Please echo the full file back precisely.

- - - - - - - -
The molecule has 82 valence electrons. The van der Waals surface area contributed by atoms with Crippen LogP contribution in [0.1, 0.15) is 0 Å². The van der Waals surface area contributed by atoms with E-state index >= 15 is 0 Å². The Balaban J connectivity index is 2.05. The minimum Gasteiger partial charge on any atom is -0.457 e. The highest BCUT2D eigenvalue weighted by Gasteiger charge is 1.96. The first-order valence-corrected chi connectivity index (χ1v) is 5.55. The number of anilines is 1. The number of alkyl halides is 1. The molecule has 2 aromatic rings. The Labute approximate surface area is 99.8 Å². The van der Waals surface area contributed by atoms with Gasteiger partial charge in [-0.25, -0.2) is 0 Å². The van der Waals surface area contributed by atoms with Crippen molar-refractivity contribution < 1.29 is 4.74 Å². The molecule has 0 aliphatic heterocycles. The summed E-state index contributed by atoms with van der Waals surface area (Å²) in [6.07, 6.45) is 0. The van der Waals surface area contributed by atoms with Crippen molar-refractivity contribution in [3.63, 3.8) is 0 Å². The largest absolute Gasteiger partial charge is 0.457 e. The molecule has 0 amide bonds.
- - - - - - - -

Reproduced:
The molecule has 82 valence electrons. The van der Waals surface area contributed by atoms with Crippen LogP contribution in [0.1, 0.15) is 0 Å². The van der Waals surface area contributed by atoms with E-state index >= 15 is 0 Å². The Balaban J connectivity index is 2.05. The minimum Gasteiger partial charge on any atom is -0.457 e. The highest BCUT2D eigenvalue weighted by Gasteiger charge is 1.96. The first-order valence-corrected chi connectivity index (χ1v) is 5.55. The number of anilines is 1. The number of alkyl halides is 1. The molecule has 2 aromatic rings. The Labute approximate surface area is 99.8 Å². The van der Waals surface area contributed by atoms with Gasteiger partial charge in [-0.25, -0.2) is 0 Å². The van der Waals surface area contributed by atoms with Crippen molar-refractivity contribution < 1.29 is 4.74 Å². The molecule has 0 aliphatic heterocycles. The summed E-state index contributed by atoms with van der Waals surface area (Å²) in [6.07, 6.45) is 0. The van der Waals surface area contributed by atoms with Crippen molar-refractivity contribution in [3.63, 3.8) is 0 Å². The largest absolute Gasteiger partial charge is 0.457 e. The molecule has 0 amide bonds.